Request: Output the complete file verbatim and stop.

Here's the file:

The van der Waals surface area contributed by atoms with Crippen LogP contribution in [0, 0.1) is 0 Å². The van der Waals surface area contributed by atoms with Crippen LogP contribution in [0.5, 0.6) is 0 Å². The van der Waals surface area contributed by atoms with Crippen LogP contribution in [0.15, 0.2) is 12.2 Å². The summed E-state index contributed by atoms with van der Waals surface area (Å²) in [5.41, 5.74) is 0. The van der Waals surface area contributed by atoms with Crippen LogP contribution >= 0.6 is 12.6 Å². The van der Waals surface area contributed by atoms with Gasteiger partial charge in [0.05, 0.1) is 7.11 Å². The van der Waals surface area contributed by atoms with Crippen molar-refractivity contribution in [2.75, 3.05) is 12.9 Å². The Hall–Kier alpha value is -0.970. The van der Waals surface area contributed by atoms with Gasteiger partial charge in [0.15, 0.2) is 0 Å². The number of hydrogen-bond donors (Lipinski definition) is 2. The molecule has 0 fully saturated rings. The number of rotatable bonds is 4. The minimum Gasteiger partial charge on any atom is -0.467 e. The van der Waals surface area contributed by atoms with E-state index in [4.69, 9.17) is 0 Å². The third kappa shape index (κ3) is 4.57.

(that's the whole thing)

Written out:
The van der Waals surface area contributed by atoms with Crippen LogP contribution in [0, 0.1) is 0 Å². The van der Waals surface area contributed by atoms with Crippen LogP contribution in [0.5, 0.6) is 0 Å². The van der Waals surface area contributed by atoms with Crippen LogP contribution in [0.15, 0.2) is 12.2 Å². The summed E-state index contributed by atoms with van der Waals surface area (Å²) in [5.41, 5.74) is 0. The van der Waals surface area contributed by atoms with Crippen LogP contribution >= 0.6 is 12.6 Å². The van der Waals surface area contributed by atoms with Gasteiger partial charge in [0.05, 0.1) is 7.11 Å². The van der Waals surface area contributed by atoms with Crippen molar-refractivity contribution in [2.75, 3.05) is 12.9 Å². The Hall–Kier alpha value is -0.970. The van der Waals surface area contributed by atoms with Gasteiger partial charge in [0.15, 0.2) is 0 Å². The number of hydrogen-bond donors (Lipinski definition) is 2. The molecule has 0 fully saturated rings. The number of rotatable bonds is 4. The minimum Gasteiger partial charge on any atom is -0.467 e. The van der Waals surface area contributed by atoms with E-state index in [4.69, 9.17) is 0 Å². The third kappa shape index (κ3) is 4.57.